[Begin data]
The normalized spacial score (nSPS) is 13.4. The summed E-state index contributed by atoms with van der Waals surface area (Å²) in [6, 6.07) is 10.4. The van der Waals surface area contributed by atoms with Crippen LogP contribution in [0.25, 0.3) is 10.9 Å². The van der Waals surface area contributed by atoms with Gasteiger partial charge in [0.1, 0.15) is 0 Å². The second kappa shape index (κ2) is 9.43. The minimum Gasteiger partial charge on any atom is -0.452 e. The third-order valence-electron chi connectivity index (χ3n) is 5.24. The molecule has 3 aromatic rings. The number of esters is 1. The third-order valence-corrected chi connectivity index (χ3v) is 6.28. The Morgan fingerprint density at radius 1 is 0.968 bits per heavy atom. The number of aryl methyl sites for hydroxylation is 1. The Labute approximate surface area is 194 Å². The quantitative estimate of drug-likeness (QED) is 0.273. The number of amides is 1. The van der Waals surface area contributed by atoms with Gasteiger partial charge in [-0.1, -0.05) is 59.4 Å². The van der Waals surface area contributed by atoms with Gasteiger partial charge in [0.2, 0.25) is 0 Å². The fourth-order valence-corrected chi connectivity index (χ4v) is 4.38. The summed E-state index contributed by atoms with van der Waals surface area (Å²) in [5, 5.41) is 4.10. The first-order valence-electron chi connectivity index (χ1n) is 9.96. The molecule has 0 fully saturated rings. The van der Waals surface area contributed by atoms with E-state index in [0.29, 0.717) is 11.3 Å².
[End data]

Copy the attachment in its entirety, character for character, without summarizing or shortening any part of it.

The normalized spacial score (nSPS) is 13.4. The summed E-state index contributed by atoms with van der Waals surface area (Å²) in [6, 6.07) is 10.4. The van der Waals surface area contributed by atoms with Crippen LogP contribution in [0.25, 0.3) is 10.9 Å². The van der Waals surface area contributed by atoms with Gasteiger partial charge in [0.1, 0.15) is 0 Å². The second kappa shape index (κ2) is 9.43. The minimum Gasteiger partial charge on any atom is -0.452 e. The third-order valence-electron chi connectivity index (χ3n) is 5.24. The molecule has 3 aromatic rings. The number of esters is 1. The third-order valence-corrected chi connectivity index (χ3v) is 6.28. The Morgan fingerprint density at radius 1 is 0.968 bits per heavy atom. The number of aryl methyl sites for hydroxylation is 1. The Labute approximate surface area is 194 Å². The quantitative estimate of drug-likeness (QED) is 0.273. The number of amides is 1. The van der Waals surface area contributed by atoms with Gasteiger partial charge in [-0.1, -0.05) is 59.4 Å². The van der Waals surface area contributed by atoms with Gasteiger partial charge in [0.2, 0.25) is 0 Å². The fourth-order valence-corrected chi connectivity index (χ4v) is 4.38. The summed E-state index contributed by atoms with van der Waals surface area (Å²) in [5, 5.41) is 4.10. The first-order valence-electron chi connectivity index (χ1n) is 9.96. The molecule has 0 fully saturated rings. The van der Waals surface area contributed by atoms with E-state index in [0.29, 0.717) is 11.3 Å².